Oh--You Mean Those Beatles
Cotton Mather: Kontiki (Deluxe Edition) (Star Apple Kingdom)
Pieced together in 1997 from impulsively conceived, doggedly recorded scraps of DAT and four-track by Austin mastermind Robert Harrison and a Memphis tape wizard who loved how Big Star the band was, Cotton Mather's second album caught the attention of some British Beatles fanatics d/b/a Oasis, who brought them over to open and even generated some U.K. sales. While allowing his vocal resemblance to "John Lennon with a Southern accent and a head cold," Harrison's extensive notes don't cite the Beatles much even though "My Before and After" resembles "Ticket to Ride" more than its supposed inspiration "(Reach Out) I'll Be There" and "Private Ruth" echoes "For No One" straight up. Harrison is no more a genius than Noel Gallagher, so though the lyrics aren't spaced-out gibberish or obvious pap, they're unequal to the music‑-which definitely beats, for instance, the last three songs on the first Big Star album, and even more remarkable, kind of makes you appreciate Oasis. (N.B.: I'm recommending the Deluxe because it's new and much cheaper, not because I expect ever to listen to its alternates and new ones for anything except the research I presume is now complete.) B PLUS
Oasis: Stop the Clocks (Sony BMG '06)
One of the many things I never got about this band was where the Beatles were. Where was the ebullience, the wit, the harmonies, God just the singing, and, uh, the songwriting? Cotton Mather made me understand that when Oasis say they love the Beatles they really mean they love the post-Help!, pre-Sgt. Pepper Beatles. Since that span encompasses Rubber Soul and Revolver, many would say tally ho, but (a) not me 'cause I love the Beatles start to finish and (b) only if you're writing songs as good as, uh, "We Can Work It Out." Instead Oasis, meaning loudmouth bro Noel Gallagher, write songs that resemble "We Can Work It Out" in thickened texture and momentum but not depth or charm, then add arena size in the swagger of the drums and the bigged-up vocals themselves. This band-selected best-of‑-two discs lasting 87 minutes, like an old-fashioned double-LP except it's only 18 tracks‑-capture their sonic moment as fully as any freelance music historian needs. A 2010 package repeats 11 of these songs and adds 16 others‑-too many, I say. Also, it omits the opening "Rock 'n' Roll Star." If ever there were guys whose message to the world is summed up by an opener called "Rock 'n' Roll Star," it's these bigheads. B PLUS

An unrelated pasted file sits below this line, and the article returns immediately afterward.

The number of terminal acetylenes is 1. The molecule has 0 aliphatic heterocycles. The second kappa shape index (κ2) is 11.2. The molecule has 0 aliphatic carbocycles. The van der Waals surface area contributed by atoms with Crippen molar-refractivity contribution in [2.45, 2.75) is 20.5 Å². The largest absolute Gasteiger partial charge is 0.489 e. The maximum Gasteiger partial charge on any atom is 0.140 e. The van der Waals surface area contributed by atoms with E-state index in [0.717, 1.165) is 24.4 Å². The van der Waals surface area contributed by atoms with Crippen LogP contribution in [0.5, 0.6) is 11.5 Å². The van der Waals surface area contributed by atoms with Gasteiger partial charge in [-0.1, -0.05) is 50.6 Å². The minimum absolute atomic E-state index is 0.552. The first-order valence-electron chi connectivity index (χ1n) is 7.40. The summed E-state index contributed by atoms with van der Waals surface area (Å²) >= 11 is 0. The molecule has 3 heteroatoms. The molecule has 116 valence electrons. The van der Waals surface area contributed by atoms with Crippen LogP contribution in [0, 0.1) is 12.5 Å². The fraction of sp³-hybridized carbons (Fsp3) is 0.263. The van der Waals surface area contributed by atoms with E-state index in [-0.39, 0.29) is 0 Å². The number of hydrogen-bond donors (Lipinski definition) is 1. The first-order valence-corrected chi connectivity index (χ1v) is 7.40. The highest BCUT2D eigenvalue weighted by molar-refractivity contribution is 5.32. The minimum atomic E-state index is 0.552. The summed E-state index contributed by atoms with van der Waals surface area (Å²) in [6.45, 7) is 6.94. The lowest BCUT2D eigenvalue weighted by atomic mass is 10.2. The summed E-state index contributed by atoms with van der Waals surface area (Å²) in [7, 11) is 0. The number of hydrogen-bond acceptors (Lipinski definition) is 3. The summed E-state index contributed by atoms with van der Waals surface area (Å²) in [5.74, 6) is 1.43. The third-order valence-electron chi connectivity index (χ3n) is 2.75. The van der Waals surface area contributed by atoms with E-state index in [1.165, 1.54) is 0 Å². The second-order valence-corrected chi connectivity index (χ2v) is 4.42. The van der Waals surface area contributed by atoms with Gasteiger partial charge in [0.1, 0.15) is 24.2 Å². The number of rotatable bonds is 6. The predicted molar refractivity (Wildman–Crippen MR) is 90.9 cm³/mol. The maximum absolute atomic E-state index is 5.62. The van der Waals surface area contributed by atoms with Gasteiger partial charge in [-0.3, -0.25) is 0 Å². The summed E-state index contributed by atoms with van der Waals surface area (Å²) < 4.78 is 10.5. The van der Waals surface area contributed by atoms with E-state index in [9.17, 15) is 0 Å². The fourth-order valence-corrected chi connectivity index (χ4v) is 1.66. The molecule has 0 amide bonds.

Oasis had drums??
Fun fact: Stop the Clocks includes zero songs from Be Here Now.
So this line, "Where was the ebullience, the wit, the harmonies, God just the singing, and, uh, the songwriting?" fits those new Dylans too. Well, maybe not the harmonies part . . .
Things got a little desperate when Jesus Jones got referred to as the new Sex Pistols (true fact!)
I'm not too clear on just who it was that compared Oasis to the Beatles. I had stopped reading British magazines by that point. Things do tend to get ultra-political when you mention that whole mid-90s britpop era around actual British folks (at least on ILM). There's this massive disdain and resentment that seems almost entirely based on extra-musical factors. You'd think Oasis was Michael Bolton fronting Limp Bizkit or something. F**kers don't know how good they had it, having Pulp at the top of the charts.
We got in early and stayed for two openers, one of whom was the Brian Jonestown Massacre. The deets of the BJM's performance deserve thousands of words, but they essentially self-destructed on stage, swore they'd never perform again, and blamed their inability to get through a song on the crowd. This is detailed in the film Dig! as the night they had a big industry crowd to please and whiffed completely, but it always endeared them to my heart as one of the finest pieces of performance art I've ever stumbled upon. I saw them maybe a half-dozen more times in the '90s and always enjoyed their shambolic ways, even if the records are nothing special.